Here’s a brief list: 1) Did you know that the organ appeared in taverns in the middle ages as well as in churches?; 2) Did you know that during the Reformation the reformers adopted ‘bar tunes’ as melodies, inserting words of sound Christian doctrine so that the common people would sing the songs?; 3) Did you know that in 1780 when Roberts Raikes started ‘Sunday School’ he was first denounced as someone out to upset the traditions of the church?; 4) Did you know that in the 1960’s when bus ministry was at its beginning point many denounced the use of such secular means of reaching people as compromise with the world?; 5) Did you know that when ‘sound systems’ were first introduced in the church some decried that the church had compromised with the world?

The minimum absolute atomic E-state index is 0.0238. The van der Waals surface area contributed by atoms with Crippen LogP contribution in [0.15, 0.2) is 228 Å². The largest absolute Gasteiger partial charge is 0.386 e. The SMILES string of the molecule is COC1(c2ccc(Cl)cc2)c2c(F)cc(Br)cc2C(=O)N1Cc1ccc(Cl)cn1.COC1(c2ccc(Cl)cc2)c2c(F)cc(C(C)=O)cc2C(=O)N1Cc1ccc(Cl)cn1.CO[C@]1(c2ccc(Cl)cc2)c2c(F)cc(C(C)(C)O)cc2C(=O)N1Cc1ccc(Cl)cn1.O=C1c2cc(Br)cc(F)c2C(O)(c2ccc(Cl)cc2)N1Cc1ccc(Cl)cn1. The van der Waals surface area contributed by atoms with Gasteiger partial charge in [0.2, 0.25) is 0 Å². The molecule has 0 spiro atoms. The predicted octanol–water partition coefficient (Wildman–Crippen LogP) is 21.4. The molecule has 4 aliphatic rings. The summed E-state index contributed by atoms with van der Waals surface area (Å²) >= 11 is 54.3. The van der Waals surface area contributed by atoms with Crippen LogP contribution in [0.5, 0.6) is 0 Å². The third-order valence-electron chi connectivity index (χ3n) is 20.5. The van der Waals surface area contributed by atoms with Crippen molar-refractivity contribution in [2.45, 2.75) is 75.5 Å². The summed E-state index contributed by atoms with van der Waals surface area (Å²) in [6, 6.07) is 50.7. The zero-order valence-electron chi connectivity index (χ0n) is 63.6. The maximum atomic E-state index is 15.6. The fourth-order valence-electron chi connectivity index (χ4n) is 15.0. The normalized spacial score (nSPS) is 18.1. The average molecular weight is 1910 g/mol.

My point is obvious – changing the gospel and in eliminating sound doctrine is inadmissible. In addition, preaching is the primary means God has ordained to spread the gospel. Yet, each new generation of believers is interested in using whatever means is available to communicate and spread the gospel i.e., music, technology, media, drama, etc. I see in many youth and collegiate-aged students a desire for sound and deep doctrine; yet they desire to place their methodological imprint on spreading the gospel.

As a result, we have reached an impasse in the culture of the church where we are divided over all the wrong things. In fact, we have arrived at a day where people in the church are more upset with the type of music that is offered up in worship than they are the type of Christ that is preached! Amazing! As Jesus noted about the Pharisees in Matthew 23:24, we are straining on gnats and swallowing camels.